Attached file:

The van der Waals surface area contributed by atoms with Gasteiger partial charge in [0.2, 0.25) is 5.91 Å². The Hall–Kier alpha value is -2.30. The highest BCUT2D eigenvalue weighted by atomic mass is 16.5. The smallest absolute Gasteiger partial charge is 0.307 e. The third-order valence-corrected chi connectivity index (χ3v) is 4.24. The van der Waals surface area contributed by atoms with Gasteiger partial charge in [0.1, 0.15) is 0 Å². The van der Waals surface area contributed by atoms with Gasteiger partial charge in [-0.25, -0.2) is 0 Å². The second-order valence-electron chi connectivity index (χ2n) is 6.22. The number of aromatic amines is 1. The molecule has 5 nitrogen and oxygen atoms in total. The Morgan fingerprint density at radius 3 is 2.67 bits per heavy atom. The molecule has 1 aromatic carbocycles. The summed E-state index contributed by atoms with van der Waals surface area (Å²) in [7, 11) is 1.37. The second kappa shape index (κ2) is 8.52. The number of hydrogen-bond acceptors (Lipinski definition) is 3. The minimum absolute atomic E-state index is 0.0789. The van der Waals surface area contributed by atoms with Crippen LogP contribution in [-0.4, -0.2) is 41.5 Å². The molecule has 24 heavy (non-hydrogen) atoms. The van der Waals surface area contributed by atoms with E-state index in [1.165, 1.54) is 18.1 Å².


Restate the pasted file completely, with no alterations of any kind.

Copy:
The van der Waals surface area contributed by atoms with Gasteiger partial charge in [0.2, 0.25) is 5.91 Å². The Hall–Kier alpha value is -2.30. The highest BCUT2D eigenvalue weighted by atomic mass is 16.5. The smallest absolute Gasteiger partial charge is 0.307 e. The third-order valence-corrected chi connectivity index (χ3v) is 4.24. The van der Waals surface area contributed by atoms with Gasteiger partial charge in [0.1, 0.15) is 0 Å². The van der Waals surface area contributed by atoms with Gasteiger partial charge in [-0.25, -0.2) is 0 Å². The second-order valence-electron chi connectivity index (χ2n) is 6.22. The number of aromatic amines is 1. The molecule has 5 nitrogen and oxygen atoms in total. The Morgan fingerprint density at radius 3 is 2.67 bits per heavy atom. The molecule has 1 aromatic carbocycles. The summed E-state index contributed by atoms with van der Waals surface area (Å²) in [7, 11) is 1.37. The second kappa shape index (κ2) is 8.52. The number of hydrogen-bond acceptors (Lipinski definition) is 3. The minimum absolute atomic E-state index is 0.0789. The van der Waals surface area contributed by atoms with Crippen LogP contribution in [-0.4, -0.2) is 41.5 Å². The molecule has 24 heavy (non-hydrogen) atoms. The van der Waals surface area contributed by atoms with E-state index in [1.165, 1.54) is 18.1 Å².